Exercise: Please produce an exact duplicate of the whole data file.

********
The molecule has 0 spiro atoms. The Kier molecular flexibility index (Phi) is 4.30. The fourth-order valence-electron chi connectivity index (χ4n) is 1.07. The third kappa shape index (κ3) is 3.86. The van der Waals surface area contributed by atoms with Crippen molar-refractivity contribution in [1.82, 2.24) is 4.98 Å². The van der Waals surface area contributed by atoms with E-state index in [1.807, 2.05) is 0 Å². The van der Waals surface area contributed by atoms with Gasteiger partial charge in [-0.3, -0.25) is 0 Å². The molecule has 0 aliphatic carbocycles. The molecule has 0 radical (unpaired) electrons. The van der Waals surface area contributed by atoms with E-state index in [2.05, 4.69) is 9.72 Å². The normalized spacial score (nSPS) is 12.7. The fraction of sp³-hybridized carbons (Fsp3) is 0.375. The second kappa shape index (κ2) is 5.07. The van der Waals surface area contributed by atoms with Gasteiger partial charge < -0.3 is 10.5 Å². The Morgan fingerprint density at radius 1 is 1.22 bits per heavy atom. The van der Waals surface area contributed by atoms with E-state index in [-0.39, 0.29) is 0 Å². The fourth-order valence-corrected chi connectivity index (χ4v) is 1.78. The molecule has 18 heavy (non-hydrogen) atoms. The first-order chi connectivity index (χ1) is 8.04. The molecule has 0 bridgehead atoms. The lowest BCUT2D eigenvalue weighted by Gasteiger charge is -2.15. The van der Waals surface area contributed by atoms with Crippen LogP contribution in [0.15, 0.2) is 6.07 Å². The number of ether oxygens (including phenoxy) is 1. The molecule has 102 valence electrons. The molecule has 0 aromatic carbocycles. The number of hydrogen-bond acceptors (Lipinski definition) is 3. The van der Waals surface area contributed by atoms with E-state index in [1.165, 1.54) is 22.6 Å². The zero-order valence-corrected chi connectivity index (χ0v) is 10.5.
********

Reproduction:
The molecule has 0 spiro atoms. The Kier molecular flexibility index (Phi) is 4.30. The fourth-order valence-electron chi connectivity index (χ4n) is 1.07. The third kappa shape index (κ3) is 3.86. The van der Waals surface area contributed by atoms with Crippen molar-refractivity contribution in [1.82, 2.24) is 4.98 Å². The van der Waals surface area contributed by atoms with E-state index in [1.807, 2.05) is 0 Å². The van der Waals surface area contributed by atoms with Gasteiger partial charge in [-0.3, -0.25) is 0 Å². The molecule has 0 aliphatic carbocycles. The molecule has 0 radical (unpaired) electrons. The van der Waals surface area contributed by atoms with E-state index in [2.05, 4.69) is 9.72 Å². The normalized spacial score (nSPS) is 12.7. The fraction of sp³-hybridized carbons (Fsp3) is 0.375. The second kappa shape index (κ2) is 5.07. The van der Waals surface area contributed by atoms with Gasteiger partial charge < -0.3 is 10.5 Å². The Morgan fingerprint density at radius 1 is 1.22 bits per heavy atom. The van der Waals surface area contributed by atoms with E-state index in [-0.39, 0.29) is 0 Å². The fourth-order valence-corrected chi connectivity index (χ4v) is 1.78. The molecule has 18 heavy (non-hydrogen) atoms. The first-order chi connectivity index (χ1) is 8.04. The molecule has 0 bridgehead atoms. The lowest BCUT2D eigenvalue weighted by Gasteiger charge is -2.15. The van der Waals surface area contributed by atoms with Crippen LogP contribution in [0.15, 0.2) is 6.07 Å². The number of ether oxygens (including phenoxy) is 1. The molecule has 102 valence electrons. The molecule has 0 aromatic carbocycles. The number of hydrogen-bond acceptors (Lipinski definition) is 3. The van der Waals surface area contributed by atoms with E-state index in [1.165, 1.54) is 22.6 Å². The zero-order valence-corrected chi connectivity index (χ0v) is 10.5.